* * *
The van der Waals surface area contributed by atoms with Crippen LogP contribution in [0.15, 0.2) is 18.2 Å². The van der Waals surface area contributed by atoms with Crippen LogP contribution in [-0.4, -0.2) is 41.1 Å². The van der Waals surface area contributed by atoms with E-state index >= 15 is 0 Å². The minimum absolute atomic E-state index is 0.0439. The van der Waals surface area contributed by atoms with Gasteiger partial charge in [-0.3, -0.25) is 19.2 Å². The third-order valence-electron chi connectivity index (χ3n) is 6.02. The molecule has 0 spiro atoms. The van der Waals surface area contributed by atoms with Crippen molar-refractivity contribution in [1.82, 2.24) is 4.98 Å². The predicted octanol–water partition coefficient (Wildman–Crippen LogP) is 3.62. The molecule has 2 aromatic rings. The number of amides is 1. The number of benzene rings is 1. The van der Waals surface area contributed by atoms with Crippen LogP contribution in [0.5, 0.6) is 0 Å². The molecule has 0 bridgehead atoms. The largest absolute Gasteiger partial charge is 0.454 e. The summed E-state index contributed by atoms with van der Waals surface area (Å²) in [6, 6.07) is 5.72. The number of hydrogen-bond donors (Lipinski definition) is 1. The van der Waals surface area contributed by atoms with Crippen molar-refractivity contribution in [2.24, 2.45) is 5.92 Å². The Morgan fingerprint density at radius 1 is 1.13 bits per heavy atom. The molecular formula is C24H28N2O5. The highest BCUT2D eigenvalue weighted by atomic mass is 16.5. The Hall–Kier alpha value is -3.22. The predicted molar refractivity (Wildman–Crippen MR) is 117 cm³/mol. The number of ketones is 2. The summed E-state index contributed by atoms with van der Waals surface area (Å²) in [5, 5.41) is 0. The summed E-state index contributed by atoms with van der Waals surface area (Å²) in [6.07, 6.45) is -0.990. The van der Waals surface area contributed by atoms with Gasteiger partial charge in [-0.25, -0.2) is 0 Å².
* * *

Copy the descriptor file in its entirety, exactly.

The van der Waals surface area contributed by atoms with Crippen LogP contribution in [0.15, 0.2) is 18.2 Å². The van der Waals surface area contributed by atoms with Crippen LogP contribution in [-0.4, -0.2) is 41.1 Å². The van der Waals surface area contributed by atoms with E-state index >= 15 is 0 Å². The minimum absolute atomic E-state index is 0.0439. The van der Waals surface area contributed by atoms with Gasteiger partial charge in [-0.3, -0.25) is 19.2 Å². The third-order valence-electron chi connectivity index (χ3n) is 6.02. The molecule has 0 spiro atoms. The van der Waals surface area contributed by atoms with Crippen molar-refractivity contribution in [1.82, 2.24) is 4.98 Å². The predicted octanol–water partition coefficient (Wildman–Crippen LogP) is 3.62. The molecule has 2 aromatic rings. The number of amides is 1. The number of benzene rings is 1. The van der Waals surface area contributed by atoms with Crippen LogP contribution in [0.5, 0.6) is 0 Å². The molecule has 0 bridgehead atoms. The largest absolute Gasteiger partial charge is 0.454 e. The summed E-state index contributed by atoms with van der Waals surface area (Å²) in [6, 6.07) is 5.72. The number of hydrogen-bond donors (Lipinski definition) is 1. The van der Waals surface area contributed by atoms with Crippen molar-refractivity contribution in [2.24, 2.45) is 5.92 Å². The Morgan fingerprint density at radius 1 is 1.13 bits per heavy atom. The molecular formula is C24H28N2O5. The highest BCUT2D eigenvalue weighted by atomic mass is 16.5. The Hall–Kier alpha value is -3.22. The predicted molar refractivity (Wildman–Crippen MR) is 117 cm³/mol. The number of ketones is 2. The summed E-state index contributed by atoms with van der Waals surface area (Å²) in [5, 5.41) is 0. The summed E-state index contributed by atoms with van der Waals surface area (Å²) in [6.07, 6.45) is -0.990. The van der Waals surface area contributed by atoms with Gasteiger partial charge in [-0.25, -0.2) is 0 Å².